I suffered a miscarriage during my first pregnancy and I was devastated. The thought of piling on a potential lawsuit on top of that type of loss is inhumane. F*ck you, Tennessee.

Wink101 September 27, 2012 at 3:06 pm

You should definitely read my comment I posted on this issue. Tennessee cannot legally penalize a pregnant woman for a miscarriage because the very same law you're talking about forbids it. The article you have read is terribly misleading.

Emilyhere22 April 24, 2012 at 7:11 pm

Welcome to the stone ages everyone. Where insanity rules over rational thought.

Liz April 24, 2012 at 8:56 pm

"…embryos could be recognized as persons under other aspects of the law." Does that mean that, if a couple has sex while the woman is already pregnant, the couple is guilty of pedophilia (displaying themselves to a child and, probably in the eyes of the law, getting sexual satisfaction from it) and child abuse (sexual because of the nature, but also physical because of the motions involved)? How about if the woman gets an epidural during delivery: is that child endangerment (exposing them to drugs)? What if the woman works during her pregnancy: is that child labor?

Just a side note: When a woman is on birth control, she doesn't produce an egg, so it can't be fertlized; therefore, no more murder!! Hint, hint.

Red April 25, 2012 at 1:22 am

At least pregnancy in Tenn. isn't like Arizona, where conception legally occurs two weeks before conception.

lepidopteryx April 26, 2012 at 12:56 am

Considering how many fertilized eggs are discarded by the body before any pregnancy symptoms even occur, perhaps we should be investigating every woman every time she has a period. Perhaps require permits and documentation of a recent negative pregnancy test for the purchase of tampons.

GaelicWench April 26, 2012 at 12:44 pm

I find this reprehensible from these people. They're more interested in protecting eggs and fetuses, but once the fetus is brought into this world, the care for it, the safety nets aren't there anymore. I am talking about single mothers-to-be, the women who are truly poor and rely on social programs needed, such as prenatal care. Those cannot be provided because of cost-cutting. But they're not allowed to abort either. Abstain? Hah! Like that will happen. It's a natural process of being a human being. Even priests do it! It doesn't work!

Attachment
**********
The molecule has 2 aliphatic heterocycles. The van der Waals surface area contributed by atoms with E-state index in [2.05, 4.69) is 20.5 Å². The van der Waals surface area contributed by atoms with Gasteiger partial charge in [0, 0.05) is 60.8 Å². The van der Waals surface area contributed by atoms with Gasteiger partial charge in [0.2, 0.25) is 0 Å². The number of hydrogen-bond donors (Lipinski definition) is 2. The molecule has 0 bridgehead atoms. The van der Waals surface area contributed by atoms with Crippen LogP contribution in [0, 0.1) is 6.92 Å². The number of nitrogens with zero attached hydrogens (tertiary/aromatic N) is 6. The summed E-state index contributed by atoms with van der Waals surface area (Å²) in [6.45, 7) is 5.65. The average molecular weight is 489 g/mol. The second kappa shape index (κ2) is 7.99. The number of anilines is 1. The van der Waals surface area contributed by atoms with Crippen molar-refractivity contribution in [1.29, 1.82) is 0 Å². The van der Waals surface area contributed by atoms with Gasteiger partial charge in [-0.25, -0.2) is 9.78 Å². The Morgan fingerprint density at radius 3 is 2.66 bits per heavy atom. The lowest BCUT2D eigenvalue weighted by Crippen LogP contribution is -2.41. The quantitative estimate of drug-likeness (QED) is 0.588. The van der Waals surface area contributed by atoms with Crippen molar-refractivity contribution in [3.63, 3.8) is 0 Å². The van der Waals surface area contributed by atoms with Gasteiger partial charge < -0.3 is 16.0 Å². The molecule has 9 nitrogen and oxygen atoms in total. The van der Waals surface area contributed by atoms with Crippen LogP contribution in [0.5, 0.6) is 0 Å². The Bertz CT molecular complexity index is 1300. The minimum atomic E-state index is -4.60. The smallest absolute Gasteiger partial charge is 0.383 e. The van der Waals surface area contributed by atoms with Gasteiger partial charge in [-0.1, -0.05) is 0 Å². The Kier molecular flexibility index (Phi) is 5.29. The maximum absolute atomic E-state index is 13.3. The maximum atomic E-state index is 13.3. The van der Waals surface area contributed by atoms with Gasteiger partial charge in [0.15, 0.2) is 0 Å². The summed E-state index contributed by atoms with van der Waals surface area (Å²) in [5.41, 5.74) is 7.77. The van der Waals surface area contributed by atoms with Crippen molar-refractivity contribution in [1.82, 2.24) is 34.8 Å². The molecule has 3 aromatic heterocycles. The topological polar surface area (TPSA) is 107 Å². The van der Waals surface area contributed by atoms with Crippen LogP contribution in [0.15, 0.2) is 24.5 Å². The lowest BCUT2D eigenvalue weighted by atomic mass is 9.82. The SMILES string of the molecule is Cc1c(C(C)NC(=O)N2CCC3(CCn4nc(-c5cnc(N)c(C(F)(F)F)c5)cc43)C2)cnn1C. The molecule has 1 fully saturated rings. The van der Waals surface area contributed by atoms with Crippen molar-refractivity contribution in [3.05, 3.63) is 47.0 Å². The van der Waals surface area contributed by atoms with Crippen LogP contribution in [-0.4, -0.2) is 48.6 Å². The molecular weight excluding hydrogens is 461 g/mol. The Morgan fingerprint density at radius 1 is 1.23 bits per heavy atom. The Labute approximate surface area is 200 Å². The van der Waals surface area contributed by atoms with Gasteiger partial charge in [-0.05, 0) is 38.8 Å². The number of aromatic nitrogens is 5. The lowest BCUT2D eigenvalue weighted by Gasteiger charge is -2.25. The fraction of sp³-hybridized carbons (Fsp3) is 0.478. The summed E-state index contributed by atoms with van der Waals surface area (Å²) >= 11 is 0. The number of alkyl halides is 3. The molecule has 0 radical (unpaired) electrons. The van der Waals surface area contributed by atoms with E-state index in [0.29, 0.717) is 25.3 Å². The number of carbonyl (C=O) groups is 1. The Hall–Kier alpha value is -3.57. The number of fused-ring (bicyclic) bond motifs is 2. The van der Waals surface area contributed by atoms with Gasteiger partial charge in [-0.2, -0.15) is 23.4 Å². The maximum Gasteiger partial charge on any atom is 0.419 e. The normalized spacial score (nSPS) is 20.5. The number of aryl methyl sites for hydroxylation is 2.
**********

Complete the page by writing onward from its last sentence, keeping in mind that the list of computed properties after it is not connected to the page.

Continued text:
They haven't a friggin' leg to stand on. They make no sense whatsoever. And going back to the stoneage is such a misnomer. Everything happened naturally. No interference.

The Rebulicans are so against government-run EVERYTHING, yet they want to run women's lives like the men back during the stone age did….or in the polygamist families that still do exist, where the husband and prophet oversee their women constantly pregnant.

Unbelievable!!

Gimpwalker April 27, 2012 at 10:30 am

Another giant leap BACKWARDS!

Wink101 September 27, 2012 at 2:53 pm

This article got me really upset and worried over what this could mean for the rights of pregnant women…. until I actually looked up the law and read it for myself. :/ This article is incredibly misleading and draws focus away from the real errors of the bill that need to be addressed by falsely marketing it as "criminalizing miscarriage." The article also fails to mention that HOUSE BILL 3517 is actually an amendment to a preexisting law: Tennessee Code Annotated, Section 39-13-214

The bill specifically states: "(a) For the purposes of this part, "another" and "another person" include a human embryo or fetus at any stage of gestation in utero, when any such term refers to the
victim of any act made criminal by this part, and when at the time of the criminal act the
victim was pregnant.

(c) Nothing in subsection (a) shall apply to any act or omission by a pregnant woman with respect to an embryo or fetus with which she is pregnant, or to any lawful
medical or surgical procedure to which a pregnant woman consents, performed by a
health care professional who is licensed to perform such procedure. "

In other words… the law only applies to miscarriages that are the result of a criminal act of violence in which the victim is a pregnant woman who loses her embryo/fetus as a result of the violent act. Under this law it is possible to charge the assailant for the murder of the embryo/fetus, but the law SPECIFICALLY states that the pregnant woman cannot be charged under this law for a miscarriage that was due to her own action or inaction. It also SPECIFICALLY states that legal abortions by licensed healthcare providers cannot be criminalized under this law.

The only thing truly objectionable about Tennessee's HOUSE BILL 3517 is that it sets a precedent for Pro-Life groups to claim that the state recognizes a fertilized embryo as a living thing. HOWEVER, the bill makes a clear distinction that the fetus is only considered a homicide victim in the case where the mother intended to carry it to full term and it the miscarriage was induced against her will. Otherwise, it is not considered a homicide victim and subject to legal abortion without consequence. And, yes, abortion is legal in Tennessee.

Do some proper research before you start freaking out and condemning things, people. Geez.